That’s an interesting question. Crime fiction, or mystery fiction, as it is called in the US is a well-defined category, in which these novels don’t really fall. In my books, there is no real crime, as such. Mma Ramotswe is less a detective more an Agony Aunt. The traditional southern African society is more about social harmony rather than punishment, more about forgiveness than retribution. So it didn’t really go in that segment – I suppose it does not really fit into genres. I find genres artificial – I mean what is ‘literary fiction’? It is now books that nobody wants to read (laughs). All books are literary. For me, the detective agency was a device to allow the protagonist to deal with very human problems, in an affirmative kind of way.
Who were your influences in writing this?
I had many, but my biggest influence was R.K. Narayan. His books talk about the characters in a small town, their interactions and their daily rhythms. I had read him and thought, ‘Yes, this is what I want.’ I really admire him, have written the introduction to a new edition of his books. I met his family in Chennai too.
That has been one of the critical observations about your book, that they are too optimistic, even cheerful, though there have been dark moments occasionally. Mma Ramotswe has faith in people. Even Inspector Varg of Sweden is not like other Swedish detectives.
Well, Varg does suffer from depression, like they all do. I turned the idea of a Swedish detective on its head. But yes, my books are affirmative. But why should that be a criticism? Who says every book has to be dark or full of problems? In this world, getting increasingly confrontational, we need some happiness, some cheerfulness. That’s what readers find in my books, a sense of calmness, of a world where they can find some solace. My stories are set in a time before mobile phones, the internet and all that. People find comfort in that.
I get a lot of mail, and I take all of it very seriously: a reader wrote she was almost suicidal and these books really helped her. I found it very moving.
But sometimes the stories meander, as Mma Ramotswe muses on life and for a reader of detective novels, who wants action and crime, it can slow down things.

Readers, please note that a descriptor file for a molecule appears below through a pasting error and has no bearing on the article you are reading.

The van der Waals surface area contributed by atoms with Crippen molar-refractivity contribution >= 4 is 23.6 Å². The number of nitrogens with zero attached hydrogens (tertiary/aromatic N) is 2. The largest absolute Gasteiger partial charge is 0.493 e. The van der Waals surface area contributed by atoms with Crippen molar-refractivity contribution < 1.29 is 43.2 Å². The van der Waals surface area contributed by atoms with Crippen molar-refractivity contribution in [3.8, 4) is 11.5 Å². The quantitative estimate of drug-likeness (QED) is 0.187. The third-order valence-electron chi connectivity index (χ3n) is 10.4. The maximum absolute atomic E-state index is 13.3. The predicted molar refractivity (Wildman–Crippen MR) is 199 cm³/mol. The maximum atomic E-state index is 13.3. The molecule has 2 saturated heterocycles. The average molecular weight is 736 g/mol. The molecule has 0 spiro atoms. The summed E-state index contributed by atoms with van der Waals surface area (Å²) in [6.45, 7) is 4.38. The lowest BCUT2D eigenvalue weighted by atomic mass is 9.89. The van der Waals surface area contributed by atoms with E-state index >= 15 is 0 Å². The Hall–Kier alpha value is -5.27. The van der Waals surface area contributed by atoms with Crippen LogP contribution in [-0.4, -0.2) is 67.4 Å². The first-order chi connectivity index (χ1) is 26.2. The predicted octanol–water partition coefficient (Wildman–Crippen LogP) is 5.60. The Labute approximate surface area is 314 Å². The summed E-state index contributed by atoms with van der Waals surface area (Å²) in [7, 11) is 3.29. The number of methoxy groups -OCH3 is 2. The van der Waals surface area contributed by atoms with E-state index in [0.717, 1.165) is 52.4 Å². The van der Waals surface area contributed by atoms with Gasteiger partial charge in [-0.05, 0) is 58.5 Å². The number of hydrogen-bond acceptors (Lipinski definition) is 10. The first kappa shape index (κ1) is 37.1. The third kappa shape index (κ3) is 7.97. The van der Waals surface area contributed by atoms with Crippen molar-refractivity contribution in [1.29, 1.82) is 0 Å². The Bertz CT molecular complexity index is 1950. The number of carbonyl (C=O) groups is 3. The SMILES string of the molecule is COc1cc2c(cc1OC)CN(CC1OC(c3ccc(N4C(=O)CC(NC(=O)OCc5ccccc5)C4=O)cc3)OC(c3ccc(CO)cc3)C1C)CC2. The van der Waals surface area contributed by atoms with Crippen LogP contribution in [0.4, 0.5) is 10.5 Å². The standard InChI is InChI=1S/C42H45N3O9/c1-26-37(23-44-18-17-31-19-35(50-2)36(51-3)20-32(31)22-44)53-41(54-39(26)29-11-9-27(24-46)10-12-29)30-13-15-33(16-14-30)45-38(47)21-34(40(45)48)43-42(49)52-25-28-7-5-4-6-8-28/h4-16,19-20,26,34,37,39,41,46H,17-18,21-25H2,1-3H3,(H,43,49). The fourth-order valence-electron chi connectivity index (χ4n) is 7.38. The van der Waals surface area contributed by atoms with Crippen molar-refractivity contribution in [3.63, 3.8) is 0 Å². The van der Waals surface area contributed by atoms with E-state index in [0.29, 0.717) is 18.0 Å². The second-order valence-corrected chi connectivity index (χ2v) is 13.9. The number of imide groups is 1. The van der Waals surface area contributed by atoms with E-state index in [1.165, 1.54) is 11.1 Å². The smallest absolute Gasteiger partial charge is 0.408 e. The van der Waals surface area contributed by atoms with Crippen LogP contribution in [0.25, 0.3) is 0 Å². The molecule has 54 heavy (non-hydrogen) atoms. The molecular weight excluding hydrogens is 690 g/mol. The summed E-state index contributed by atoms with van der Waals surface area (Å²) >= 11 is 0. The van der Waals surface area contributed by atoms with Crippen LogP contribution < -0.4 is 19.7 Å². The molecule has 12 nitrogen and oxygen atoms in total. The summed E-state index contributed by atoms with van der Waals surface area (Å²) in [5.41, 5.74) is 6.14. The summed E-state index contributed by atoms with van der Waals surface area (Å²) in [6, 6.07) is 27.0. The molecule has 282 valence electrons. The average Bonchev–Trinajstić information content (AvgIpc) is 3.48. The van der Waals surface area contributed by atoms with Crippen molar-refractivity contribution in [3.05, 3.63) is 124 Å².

That is what readers like about my books. Mma Ramotswe musing on life and on people. There was some criticism that I had painted too sweet a picture of Botswana and not written about its problems, say AIDS. I did think about it and consulted some friends and they said, Botswana is seen by the world as a country beset with AIDS. Let’s have a book by a western writer that does not mention AIDS. It may be anachronistic, but why should every book mention these issues – it’s like telling a composer he can only compose a certain kind of tune and it should only be a dirge in a minor key.
The rhythm and cadence of the way the characters speak, is that authentic or made up? For instance, often the same phrase is repeated while making a point. Or Mma Ramotswe calls her husband Mr J.L.B. Matekoni each time, to him directly and while referring to him.
The Matekoni bit is my exaggeration. But people in Botswana speak in a particular way, and I have tried to capture that. English is not their mother tongue – they learn it in their schools, still learn correct grammar and African English sounds really lovely. It is almost Biblical. They are also extremely polite, which you will notice.
I am most disappointed at the falling standard of English in the UK. People don’t learn it or speak it correctly. The use of ‘like’ for example – I overheard some talking the other day and every second word was ‘like’; it is annoying.
What kind of reception did your books get in Botswana? We hear nowadays about stereotyping, cultural appropriation, white man’s gaze and so on.
The reception has been very generous. People there were happy at the positive portrayal of their country. Of course, there was criticism – some people also said it was all too sunny, the problems were not mentioned, but as I mentioned, why should one focus only on the problems?
I also feel it is unfair to say that writers can only write about their own world. They should be allowed to write on anything they want, as long as they do it sensitively and knowledgeably. Shakespeare wasn’t Danish, but he did write about the Prince of Denmark.
What next? You write a lot, so there must be a book in the works.
Yes, there is a book called Tiny Tales with very, very short stories. And of course, Mma Ramotswe will go on.